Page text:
BOOM CHICKA BOOM CHICKA WAH WAH. A-BOOM CHICKA BOOM CHICKA WAH — It’s time for sex!
Wait, where are you going? Get back here.
Admittedly, 2020 wasn’t the sexiest year on record. As I write, there are ongoing studies by the National Institute of Mental Health and various health organizations trying to determine what the pandemic has done to our sexuality. There are studies that find married couples having more sex (because really what else do they have to do?), even though hampered by the omnipresence of children; and single people having way less, abandoning their quest for la petite mort to avoid la grande one. The public service messages want to sound sex-positive in the midst of uncertainty, but somehow I didn’t find myself cheered by the oft-quoted “You are your safest sex partner” — and even after that, we were admonished to wash our hands.
But slowly we are being vaccinated, we are being freed; and soon Thanatos and Eros may not be so scarily intertwined. Here’s hoping.
THE 80/80 MARRIAGE: A New Model for a Happier, Stronger Relationship (Penguin Life, 240 pp., $26) is extremely well intentioned. Nate and Kaley Klemp, a high-powered executive coaching duo, found their marriage was foundering because of a very modern problem: the quest for “fairness.” With the idea that everything needs to be 50/50, life becomes a constant negotiation: If I’m stacking the dishes in the dishwasher, why are you playing Civilization and not reading to the kids? The bickering was endless — and was not even an improvement on what they deemed the 80/20 model of “traditional” married couples, where the women generally had most of the responsibilities for the home. At least, the Klemps theorized, there was comfort in clearly defined gender roles. No one argued over who stacked the dishes.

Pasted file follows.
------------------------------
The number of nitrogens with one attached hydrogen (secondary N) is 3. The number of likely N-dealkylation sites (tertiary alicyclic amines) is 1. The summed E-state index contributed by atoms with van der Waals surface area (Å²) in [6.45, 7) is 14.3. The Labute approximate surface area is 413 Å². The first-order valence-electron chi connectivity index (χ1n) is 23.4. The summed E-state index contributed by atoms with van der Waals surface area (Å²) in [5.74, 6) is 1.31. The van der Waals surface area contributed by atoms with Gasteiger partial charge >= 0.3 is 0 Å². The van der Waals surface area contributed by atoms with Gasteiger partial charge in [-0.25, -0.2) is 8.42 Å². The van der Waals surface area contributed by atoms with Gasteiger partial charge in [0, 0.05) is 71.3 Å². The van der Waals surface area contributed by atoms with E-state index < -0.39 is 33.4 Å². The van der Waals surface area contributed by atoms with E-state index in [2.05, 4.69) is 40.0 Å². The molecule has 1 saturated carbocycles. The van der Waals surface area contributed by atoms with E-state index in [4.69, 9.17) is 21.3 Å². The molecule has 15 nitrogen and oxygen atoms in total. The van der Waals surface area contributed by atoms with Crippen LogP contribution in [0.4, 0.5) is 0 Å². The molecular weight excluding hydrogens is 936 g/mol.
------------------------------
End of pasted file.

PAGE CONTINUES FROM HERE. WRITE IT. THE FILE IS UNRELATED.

So Nate and Kaley came up with the concept of the 80/80 marriage, where you don’t strive for perfection but everyone gives 80 percent (yes, the number is random, don’t worry about it). Here, the mind-set is not “If I win, you lose,” it’s “If I give a lot and you give a lot, we both win.”
They take their idea of “radical generosity” into the bedroom, quoting the marriage therapist Corey Allan: “How you do life is how you do sex. How you do sex is how you do life.” So you have to put yourself out there, sometimes in uncomfortable ways. If, for example, you are the less randy partner, you don’t just say, “I’m not in the mood.” You say, “I’m not in the mood now, but how about tomorrow?” This not only softens the sting of rejection; it quells anxiety and keeps the affection bubbling. (The caveat being, don’t be an idiot. Put out, and do it with joy.)
I love the idea of making generosity the focus of a book, and a relationship. Then I think about actual human beings. The book has a chapter devoted to what you do when you have a spouse who is utterly unwilling to change from being a taker to being a giver. Let’s just say that I think that’s the first chapter most readers will turn to.
In SEX POINTS: Reclaim Your Sex Life With the Revolutionary Multi-Point System (Hachette Go, 320 pp., $28), Bat Sheva Marcus has come up with a way to visualize your sex life as a circle with four quadrants — desire, pain, arousal and orgasm — and how many points you gain or lose when taking the mother of all quizzes that she’s devised here determines where you are in your overall satisfaction levels. You might be anywhere from 160 (swinging from the chandeliers) to well below 100 (hanging by a thread). It’s like Sudoku for shtupping.